We examine graduate student teaching as an input to two production processes: the education of undergraduates and the development of graduate students themselves. Using fluctuations in full-time faculty availability as an instrument, we find undergraduates are more likely to major in a subject if their first course in the subject was taught by a graduate student, a result opposite of estimates that ignore selection. Additionally, graduate students who teach more frequently graduate earlier and are more likely to subsequently be employed by a college or university.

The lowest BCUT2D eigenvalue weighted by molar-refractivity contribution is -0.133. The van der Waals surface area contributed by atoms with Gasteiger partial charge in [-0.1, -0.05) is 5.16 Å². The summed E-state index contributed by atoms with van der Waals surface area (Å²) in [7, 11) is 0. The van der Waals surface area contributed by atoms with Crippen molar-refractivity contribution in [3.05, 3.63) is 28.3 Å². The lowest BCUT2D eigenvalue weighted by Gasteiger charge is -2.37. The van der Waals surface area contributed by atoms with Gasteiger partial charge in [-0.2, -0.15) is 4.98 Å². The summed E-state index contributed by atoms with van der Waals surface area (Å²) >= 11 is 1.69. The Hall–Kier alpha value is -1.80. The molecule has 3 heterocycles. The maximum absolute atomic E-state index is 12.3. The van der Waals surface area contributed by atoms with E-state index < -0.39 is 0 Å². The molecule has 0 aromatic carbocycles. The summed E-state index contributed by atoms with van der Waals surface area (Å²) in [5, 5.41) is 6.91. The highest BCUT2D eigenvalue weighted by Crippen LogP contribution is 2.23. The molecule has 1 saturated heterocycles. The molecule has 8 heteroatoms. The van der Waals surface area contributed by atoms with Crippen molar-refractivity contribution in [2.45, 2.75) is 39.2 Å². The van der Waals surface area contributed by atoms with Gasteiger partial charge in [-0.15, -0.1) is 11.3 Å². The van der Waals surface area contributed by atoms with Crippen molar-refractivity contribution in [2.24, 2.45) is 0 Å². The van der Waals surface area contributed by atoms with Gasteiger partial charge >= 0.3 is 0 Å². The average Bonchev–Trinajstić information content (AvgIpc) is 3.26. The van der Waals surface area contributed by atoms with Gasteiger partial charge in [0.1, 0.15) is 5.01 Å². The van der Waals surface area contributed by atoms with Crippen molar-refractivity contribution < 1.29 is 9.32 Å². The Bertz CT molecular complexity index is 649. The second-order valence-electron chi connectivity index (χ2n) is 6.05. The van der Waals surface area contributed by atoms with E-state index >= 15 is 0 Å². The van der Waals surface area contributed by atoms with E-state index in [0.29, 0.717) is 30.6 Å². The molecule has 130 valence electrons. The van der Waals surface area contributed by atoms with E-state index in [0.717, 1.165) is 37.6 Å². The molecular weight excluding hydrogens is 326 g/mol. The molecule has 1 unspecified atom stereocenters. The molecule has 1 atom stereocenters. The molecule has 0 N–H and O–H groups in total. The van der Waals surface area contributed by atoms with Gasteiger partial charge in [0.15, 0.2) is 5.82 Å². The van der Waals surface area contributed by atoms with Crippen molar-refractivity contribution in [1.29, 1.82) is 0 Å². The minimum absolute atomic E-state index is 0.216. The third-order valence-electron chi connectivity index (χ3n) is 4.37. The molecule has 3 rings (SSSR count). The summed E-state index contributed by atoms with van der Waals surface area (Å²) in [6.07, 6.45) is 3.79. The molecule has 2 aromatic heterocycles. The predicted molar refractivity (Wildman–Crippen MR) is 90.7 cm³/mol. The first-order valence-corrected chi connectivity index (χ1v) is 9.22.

When inputs are outputs: The case of graduate student instructors
Year of Publication:2016
Publication:Economics of Education Review
(2016). When inputs are outputs: The case of graduate student instructors. Economics of Education Review, 52, 63-76.